Curator Melissa Wolfe talks about the inspiration we can all take away from the Columbus Museum of Arts newest exhibition showcasing the work of home town hero George Bellows. George Bellows and the American Experience through January 4, 2014. This exhibition follows on the heels of a major retrospective of the artist organized by the [...]
‘Occupy Columbus’ Folds Up In Face Of New City Fee
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The price of protest in Columbus has gone up, so much that “Occupy Columbus” leaders have decided to fold up the tent that sat outside the Statehouse for nearly a year.
Occupy Columbus kept its tent on the High Street sidewalk in front of the Statehouse for nearly a year. But that ended after Monday morning when a new city ordinance – number 906 – went into effect. The rule substantially raises the price groups must pay to use sidewalk space.
“I’m here today to rally with Occupy Columbus for the right to maintain a space here on the sidewalks that show my support for freedom of speech; [my] stand against 906,” says movement member Jesse Kloth.
As she spoke, Ginny Horbol held up her booklet of the U.S. Constitution.
“And for them…and for them to want to charge us out the butt just to keep a tent up to begin with is ridiculous,” Horbol says.
The group used to pay the city a dollar a day for tent space. But in July, Columbus City Council passed legislation that raised the fee to $100 for three days. People associated with Occupy Columbus see the city’s action as an effort to get them to leave and to take their sign covered tent with its tattered and faded American flag with them. Movement leader Robert Crane acknowledges that the tent is an eyesore but he compares it to the modern political process.
“It has a look of the ugliness of what often occurs inside the nice clean white marble building that is behind us,” Crane says. “Politics may try to keep a clean façade on its face to make it look pretty but the politics of it is incredibly dirty.”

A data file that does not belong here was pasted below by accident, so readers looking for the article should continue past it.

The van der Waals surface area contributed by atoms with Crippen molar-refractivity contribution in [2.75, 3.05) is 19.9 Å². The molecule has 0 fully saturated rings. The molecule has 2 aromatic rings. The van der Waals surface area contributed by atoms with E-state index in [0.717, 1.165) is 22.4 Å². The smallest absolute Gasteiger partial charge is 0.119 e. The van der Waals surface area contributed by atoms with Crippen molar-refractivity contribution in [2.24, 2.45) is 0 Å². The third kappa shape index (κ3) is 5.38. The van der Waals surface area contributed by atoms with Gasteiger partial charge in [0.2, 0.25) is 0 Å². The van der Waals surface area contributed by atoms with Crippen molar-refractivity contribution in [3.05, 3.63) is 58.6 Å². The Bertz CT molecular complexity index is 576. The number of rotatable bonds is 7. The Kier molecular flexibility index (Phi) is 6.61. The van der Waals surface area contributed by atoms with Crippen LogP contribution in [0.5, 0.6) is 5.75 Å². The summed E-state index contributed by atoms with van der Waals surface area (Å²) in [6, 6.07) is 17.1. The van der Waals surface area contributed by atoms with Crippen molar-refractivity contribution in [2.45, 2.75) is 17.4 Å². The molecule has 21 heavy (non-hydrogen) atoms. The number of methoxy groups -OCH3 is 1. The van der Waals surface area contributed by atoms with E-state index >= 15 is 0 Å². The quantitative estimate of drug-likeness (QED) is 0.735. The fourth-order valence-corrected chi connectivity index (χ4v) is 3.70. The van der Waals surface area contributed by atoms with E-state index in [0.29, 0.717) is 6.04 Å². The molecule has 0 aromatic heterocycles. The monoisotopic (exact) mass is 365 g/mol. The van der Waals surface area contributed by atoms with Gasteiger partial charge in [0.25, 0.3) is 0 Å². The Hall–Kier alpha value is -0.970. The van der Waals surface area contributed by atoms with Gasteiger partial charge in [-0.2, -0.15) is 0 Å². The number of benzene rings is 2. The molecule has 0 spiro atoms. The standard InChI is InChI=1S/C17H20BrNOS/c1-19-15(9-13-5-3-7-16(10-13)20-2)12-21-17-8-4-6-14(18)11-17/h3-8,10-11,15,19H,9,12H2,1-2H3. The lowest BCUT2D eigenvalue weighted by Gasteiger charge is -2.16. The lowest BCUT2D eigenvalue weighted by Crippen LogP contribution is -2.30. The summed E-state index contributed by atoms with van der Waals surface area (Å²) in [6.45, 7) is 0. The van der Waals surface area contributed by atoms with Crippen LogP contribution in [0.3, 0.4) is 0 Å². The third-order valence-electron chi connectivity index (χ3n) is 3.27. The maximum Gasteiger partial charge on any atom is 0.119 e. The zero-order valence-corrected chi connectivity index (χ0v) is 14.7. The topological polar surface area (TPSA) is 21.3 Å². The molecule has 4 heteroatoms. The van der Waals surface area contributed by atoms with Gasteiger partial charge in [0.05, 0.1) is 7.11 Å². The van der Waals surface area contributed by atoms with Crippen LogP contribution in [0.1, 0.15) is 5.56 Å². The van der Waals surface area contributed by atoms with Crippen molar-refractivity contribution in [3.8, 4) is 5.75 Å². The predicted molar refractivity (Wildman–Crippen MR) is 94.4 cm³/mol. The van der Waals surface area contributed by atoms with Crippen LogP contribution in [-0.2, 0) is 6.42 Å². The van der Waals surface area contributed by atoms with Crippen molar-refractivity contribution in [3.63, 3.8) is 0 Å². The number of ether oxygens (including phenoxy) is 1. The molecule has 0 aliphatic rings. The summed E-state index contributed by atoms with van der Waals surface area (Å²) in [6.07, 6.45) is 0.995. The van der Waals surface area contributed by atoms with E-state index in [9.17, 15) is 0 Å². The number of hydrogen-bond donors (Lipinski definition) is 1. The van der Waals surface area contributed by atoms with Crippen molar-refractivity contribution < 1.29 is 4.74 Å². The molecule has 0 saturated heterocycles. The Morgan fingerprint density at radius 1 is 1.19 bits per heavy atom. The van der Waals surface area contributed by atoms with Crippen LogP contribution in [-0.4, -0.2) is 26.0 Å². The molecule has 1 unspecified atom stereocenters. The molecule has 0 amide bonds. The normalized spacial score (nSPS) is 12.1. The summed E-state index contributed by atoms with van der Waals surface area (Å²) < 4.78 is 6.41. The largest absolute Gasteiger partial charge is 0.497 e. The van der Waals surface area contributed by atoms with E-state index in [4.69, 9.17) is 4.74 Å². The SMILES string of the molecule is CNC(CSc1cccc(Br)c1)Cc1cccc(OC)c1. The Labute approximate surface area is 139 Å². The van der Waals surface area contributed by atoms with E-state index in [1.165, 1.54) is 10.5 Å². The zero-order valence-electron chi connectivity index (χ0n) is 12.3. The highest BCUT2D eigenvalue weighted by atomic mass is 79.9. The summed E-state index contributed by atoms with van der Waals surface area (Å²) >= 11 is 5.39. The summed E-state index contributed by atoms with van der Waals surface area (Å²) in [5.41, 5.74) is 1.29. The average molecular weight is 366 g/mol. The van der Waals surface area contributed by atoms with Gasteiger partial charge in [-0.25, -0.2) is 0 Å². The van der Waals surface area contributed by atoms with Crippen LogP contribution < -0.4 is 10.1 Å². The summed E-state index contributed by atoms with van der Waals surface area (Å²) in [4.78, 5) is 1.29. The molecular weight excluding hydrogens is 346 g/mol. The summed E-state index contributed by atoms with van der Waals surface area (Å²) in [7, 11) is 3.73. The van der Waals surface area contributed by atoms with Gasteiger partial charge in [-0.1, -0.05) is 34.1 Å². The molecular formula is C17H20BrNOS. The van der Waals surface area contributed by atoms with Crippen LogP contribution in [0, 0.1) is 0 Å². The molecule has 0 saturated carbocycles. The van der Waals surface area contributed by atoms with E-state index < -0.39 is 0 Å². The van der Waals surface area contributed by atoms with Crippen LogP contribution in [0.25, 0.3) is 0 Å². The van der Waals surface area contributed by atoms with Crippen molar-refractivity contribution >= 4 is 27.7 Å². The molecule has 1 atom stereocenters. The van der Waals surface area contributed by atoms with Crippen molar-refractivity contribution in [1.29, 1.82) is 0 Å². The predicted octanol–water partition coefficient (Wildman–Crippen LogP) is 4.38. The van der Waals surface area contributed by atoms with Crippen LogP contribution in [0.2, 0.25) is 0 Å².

Jeremy Collins thinks Code 906 is unconstitutional.
“I think it’s illegal,” Collins says. “I think it tramples on our right of free speech; right of freedom of assembly.”
But Columbus’ city attorney disagrees. Rick Pfeiffer says the expense is in line with the sort of demonstration that Occupy Columbus is doing.
“It is not an unreasonable fee,” Pfeiffer says. If you’re going to choose to take up part of the public sidewalk in which all members of the public have an ability to walk on but because of your permit, you’re denying them that use, a $100 fee for three days to occupy the public space and deprive others of it is not unreasonable.”
While Pfeifer defends the fee, Ohio State University’s Moritz College of Law professor David Goldberger questions whether the fee is constitutional. Goldberger holds that Supreme Court precedent limits a protest permit fee.
“To the extent that they are trying to recoup costs, the Supreme Court has said that you can’t recoup costs using the criterion of a fee in which the size of the fee depends on the message,” Goldberger says.
Goldberger adds that the higher permit fee might be interpreted as discouraging or limiting free speech.
“We now have an imposition of costs that are really linked to the message and to the process of communication and that does raise First Amendment questions,” Goldberger says.
City attorney Pfeiffer says the fee has little or nothing to do with constitutional rights.
“None of those regulations or rules prohibit you from staying on that sidewalk, on your two feet, and advocating what you wish to advocate. You can carry a sign, you can speak, so First Amendment rights are still flourishing in Columbus. But Columbus has also now got itself some reasonable rules and regulations for the appropriate use of public sidewalks so that all can enjoy it; all can be safe,” Pfeiffer says.
Occupy Columbus leaders says they’re discussing possible legal action against the city over Section 906.